I am one of those people affectionately referred to as a Type-B personality. There is something inherently insulting about being labeled with the second letter of the alphabet, but us type-B’s are so laid back, we don’t really care. Lots of great things start with the letter B: Biscuits…Bands…Bicycles…we’re in good company!

As a Type-B, I often don’t assign enough urgency to tasks.“Wait…did I forget to turn off the kitchen faucet and now water is running onto the floor? Well, if I let it go for a while before cleaning it up, I won’t have to mop later.”

It may look like I don’t care about cleanliness, brushing my hair, or even taking the time to make sure my outfit matches, but here’s the secret – I REALLY, REALLY, DO. I may be scatter-brained, but I like it when things go smoothly.

No-Plan (and No-Results) Rehearsals

My relaxed approach to life caused me some problems in my first few years teaching. Concerts and performing groups were routinely under-prepared. I didn’t have a good enough repertoire of teaching tools to compensate for my inclination against organization. And my tendency to wait and see how things would turn out made concerts a mess.

As I gained more teaching experience, I got better and better at planning the logistics of concerts and performances. And believe it or not, I became a pro at putting on shows. But however well my students knew how to get on and off stage and how to behave once there, they were never as musical as I wanted them to be.

I planned rehearsals like I planned anything – by watching TV the night before and then panicking the morning of the event when I realized I had forgotten to think about it. Then Emily came along!

Emily was one of my student teachers. She was brilliant, organized, and horrified with my devil-may-care attitude toward planning ahead. While she was working with me, I had an after-school choir of fourth and fifth graders. They sang well and we had fun together. But every time something would get hard, I would panic and move quickly to the next piece.

About a month before our festival performance, I hit a wall. I had NO IDEA how to get the kids where I wanted them to be, and I was extremely frustrated. Emily sat me down and showed me how she learned to plan as a hot-shot choral music student.

I am not going to lie – the first time Emily drew me a rehearsal chart, I had a legitimate panic attack. There were lines. And boxes. And labels. And it was just too much. Why would anyone do this to themselves? But Emily was patient. She sat with me and helped me make an outline for the next few rehearsals.

That outline saved our group! We moved more quickly and with more purpose than any of my ensembles had before. And with that, I was converted. I was done holding back my students!

Rehearsal Plan

Emily’s contest season rehearsal plans feature exactly what she wants to accomplish with her choirs each week.

That first day, Emily drew me a very simple T-Chart. At the top was the name of the piece I needed to work on. Below that, the left hand side held measure numbers and the right hand side was for the concept to work in those measures. We reflected on our rehearsal, identified where the kids were struggling, and made a note of it. Once I had the problem areas listed out (and there were not as many as I thought), I was able to create simple exercised to fix the problem.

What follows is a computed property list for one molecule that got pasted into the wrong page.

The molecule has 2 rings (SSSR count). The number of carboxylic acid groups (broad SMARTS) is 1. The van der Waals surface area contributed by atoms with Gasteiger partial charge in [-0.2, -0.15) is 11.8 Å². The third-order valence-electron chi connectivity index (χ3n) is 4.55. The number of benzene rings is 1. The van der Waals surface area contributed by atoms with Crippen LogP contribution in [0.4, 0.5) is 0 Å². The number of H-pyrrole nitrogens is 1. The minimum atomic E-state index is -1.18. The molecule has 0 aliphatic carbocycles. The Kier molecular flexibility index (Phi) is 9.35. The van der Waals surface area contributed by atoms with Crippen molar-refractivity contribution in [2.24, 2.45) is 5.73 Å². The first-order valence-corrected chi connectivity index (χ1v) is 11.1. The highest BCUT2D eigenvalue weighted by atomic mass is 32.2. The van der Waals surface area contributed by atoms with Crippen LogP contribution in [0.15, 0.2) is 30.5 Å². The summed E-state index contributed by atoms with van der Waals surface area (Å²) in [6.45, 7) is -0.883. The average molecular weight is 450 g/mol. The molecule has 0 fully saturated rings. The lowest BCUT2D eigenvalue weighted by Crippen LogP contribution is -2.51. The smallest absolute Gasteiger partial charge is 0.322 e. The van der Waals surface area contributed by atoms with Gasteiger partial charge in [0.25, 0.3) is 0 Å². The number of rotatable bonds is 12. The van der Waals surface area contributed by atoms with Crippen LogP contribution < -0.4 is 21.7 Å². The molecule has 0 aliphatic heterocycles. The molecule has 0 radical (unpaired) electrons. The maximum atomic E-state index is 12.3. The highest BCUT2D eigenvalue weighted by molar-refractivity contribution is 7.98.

All the little details that seemed overwhelming were now simple. Problems with phrasing? The choir went to the gym and added movement while they sang. Repeatedly missing that interval right before the refrain? A thoughtful warm-up exercise cleaned it right up. Although making the chart was panic-inducing, I was super-relaxed during and after rehearsals. The planning was definitely worth it!

Thinking Ahead

I knew I wanted to have an Orff ensemble the next school year, so I decided to start our rehearsals right with an Emily-style rehearsal plan. After making a T-Chart for each song, I decided to go digital and set it all up in Trello.

Trello is a project management platform that is perfect for organizing rehearsals! I used the free option, but more features are available with paid accounts. If you work with another director, you can add him or her onto your board for simple collaboration.

My percussion ensemble board features a list for each piece we are performing as well as lists of objectives we are currently working on and what we have finished.

Each card in the stack has the skills I want to work on during that rehearsal. After rehearsal, I can leave a note about how the students progressed.

When I am planning a practice, I can just drag the rehearsal cards for each piece over into the appropriate stack. This makes it easy to see my rehearsal at a glance. Al I have to do is click on a card to open it and see the specifics.

Now that I am into planning, it is really fun! And since I have the Trello app on my phone, I can work on rehearsal plans just about anywhere.  I am already breaking down songs for next year in the app.

Last year’s percussion ensemble was my most accomplished ensemble to date. They managed to play some really tricky music and impressed audiences every time they performed. I am really proud of them! And proud of myself, too. And proud of Emily for being super-smart and showing me how to be a grown-up.

Being Type B isn’t so bad anymore. In fact, I like to think I am a Type B+. Now if I could just remember to turn off that kitchen faucet…

See you soon!

– Lauren 🙂


Lauren Summa

Lauren is a member of the TpT Music Crew, a group of fabulous teacher-authors who work passionately and collaboratively to bring you the best resources and ideas for teaching music.